Move to provide free sanitary products in South Lanarkshire's schools

Campaigning - Carluke councillor Lynsey Hamilton, Monica Lennon MSP and Lesley Ewing, youth worker at Kirkton Church, Carluke.
Campaigning - Carluke councillor Lynsey Hamilton, Monica Lennon MSP and Lesley Ewing, youth worker at Kirkton Church, Carluke.

South Lanarkshire Council is proposing to provide free sanitary products in schools to tackle "period poverty".

Education resources committee chair Katy Loudon announced today (Thursday) that the local authority support in principle the provision of free sanitary products to school pupils.

She said that such an initiative would “provide dignity for families whose budgets do not stretch to sanitary protection.”

The executive director of education has been asked to investigate the best way to issue free, easily accessible sanitary products in South Lanarkshire’s secondary schools.

The announcement was welcomed by South Lanarkshire Labour.

Councillor Lynsey Hamilton said: "Period Poverty is an issue I have campaigned against, and it's time sanitary products were freely available to young learners."

"Last week I had a meeting with Council Leader John Ross to propose this in our schools and he committed to take this idea to the SNP Group meeting.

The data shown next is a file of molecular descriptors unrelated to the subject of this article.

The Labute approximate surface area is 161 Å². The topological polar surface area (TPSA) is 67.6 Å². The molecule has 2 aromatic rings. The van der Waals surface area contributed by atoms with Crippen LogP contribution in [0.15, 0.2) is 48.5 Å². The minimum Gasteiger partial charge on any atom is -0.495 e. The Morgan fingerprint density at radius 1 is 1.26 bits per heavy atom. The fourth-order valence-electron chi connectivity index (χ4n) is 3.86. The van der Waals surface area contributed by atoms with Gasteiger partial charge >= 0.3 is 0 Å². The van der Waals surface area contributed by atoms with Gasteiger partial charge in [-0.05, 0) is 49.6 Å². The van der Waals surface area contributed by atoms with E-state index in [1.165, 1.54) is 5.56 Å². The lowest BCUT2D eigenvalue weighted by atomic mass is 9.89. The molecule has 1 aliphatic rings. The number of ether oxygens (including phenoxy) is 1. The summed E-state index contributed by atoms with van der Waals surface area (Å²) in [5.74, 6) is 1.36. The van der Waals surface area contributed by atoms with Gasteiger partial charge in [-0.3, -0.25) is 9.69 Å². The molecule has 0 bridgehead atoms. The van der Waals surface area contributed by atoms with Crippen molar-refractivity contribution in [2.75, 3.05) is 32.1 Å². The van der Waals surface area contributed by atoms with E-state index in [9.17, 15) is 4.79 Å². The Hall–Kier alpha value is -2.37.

"I am delighted that the SNP Group agreed to take it forward and I look forward to hearing the proposals of how it will be implemented.

"I'm confident the cross-party agreement between Labour and the SNP will deliver progress quickly for the benefit of our pupils."

And she added: "Periods are not widely discussed as a health and wellbeing issue and that needs to change.

"In this day and age, girls should not be missing class because they can't afford tampons in over-priced dispensers or because no sanitary products are available.

"Monica Lennon MSP is consulting on a proposed Member's Bill to legislate for a world-leading scheme to end period poverty and I was pleased to take part in the launch event in the Scottish Parliament. Monica has secured the backing of trades unions and other prominent organisations."

"I'm proud that here in South Lanarkshire, along with other councils, we are willing to lead by example."

And Councillor Loudon, who has also been campaigning on the issue, said: "It is simply unacceptable that any woman or girl in Scotland should be unable to access sanitary protection due to poverty."